How can the fashion industry become more sustainable?

Written by: Jo Gallacher | Published:
The real cost of a £9.99 dress may be more than you think. Image: AdobeStock

Fashion can be glamorous, stylish and iconic. It can also be wasteful, damaging and exploitative.

As the conversation around fashion’s ‘dark side’ grows, the public is becoming more aware of the real cost of a £9.99 jumper.

According to the Institute of Mechanical Engineers, 35% of all microplastics in the ocean are caused by synthetic textiles. The fashion business model thrives on retailers producing cheap, low-quality garments which are soon disposed of and replaced with more cheap, low-quality garments.

This is wreaking havoc on the environment and has caused 300,000 tonnes of textiles to be thrown away in the UK alone in the past five years. Fast fashion and its wasteful practices are increasingly problematic, so what can the industry do to become more sustainable?

This is the question the Environmental Audit Committee (EAC) is currently investigating during its public inquiry. Last month, leading fashion designers, entrepreneurs and campaigners were all questioned as part of the inquiry at a packed public evidence hearing at the Victoria and Albert Museum in London.

Though the problems impact both the planet we live on and the people on it, the evidence gathered at the session all demonstrated positive steps that can and are being made. There are solutions out there, but these cannot be adopted on a large scale until there is a serious reworking of the current model.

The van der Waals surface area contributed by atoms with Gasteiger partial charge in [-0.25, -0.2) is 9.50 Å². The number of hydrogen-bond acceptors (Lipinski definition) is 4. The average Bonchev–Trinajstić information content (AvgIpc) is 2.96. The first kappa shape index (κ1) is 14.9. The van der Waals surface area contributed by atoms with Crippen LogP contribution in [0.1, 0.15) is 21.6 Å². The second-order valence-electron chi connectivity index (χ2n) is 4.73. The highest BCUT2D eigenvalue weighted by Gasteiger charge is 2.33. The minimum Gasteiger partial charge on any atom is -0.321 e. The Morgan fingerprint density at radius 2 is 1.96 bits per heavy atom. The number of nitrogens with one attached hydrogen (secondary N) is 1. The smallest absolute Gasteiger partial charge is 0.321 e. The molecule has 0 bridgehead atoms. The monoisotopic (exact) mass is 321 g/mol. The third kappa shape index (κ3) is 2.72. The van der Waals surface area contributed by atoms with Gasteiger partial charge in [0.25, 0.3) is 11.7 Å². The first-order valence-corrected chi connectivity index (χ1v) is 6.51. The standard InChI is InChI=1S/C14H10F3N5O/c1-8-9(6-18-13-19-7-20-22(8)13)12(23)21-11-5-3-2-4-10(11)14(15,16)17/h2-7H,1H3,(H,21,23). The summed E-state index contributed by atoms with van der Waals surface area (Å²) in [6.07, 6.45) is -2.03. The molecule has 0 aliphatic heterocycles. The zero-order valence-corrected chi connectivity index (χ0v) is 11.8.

Origins of waste

Fashion designer Phoebe English runs an eponymous fashion brand in South London. In order to make sustainable garments, English employs expert ‘cutters’ who use as much material as possible when cutting the garment’s outline from the main piece of fabric. Yet English has often struggled to convince her suppliers to send the waste cuts back.

She said: “It often takes extra time to get the waste scraps back and I have to fight to get it. Off-cuts were once a resource and now they’re deemed a waste product. I haven’t been able to find a reliable place to recycle my textiles. Imagine every garment on Oxford Street and the space around it [once it’s cut] is waste – where is that waste going?”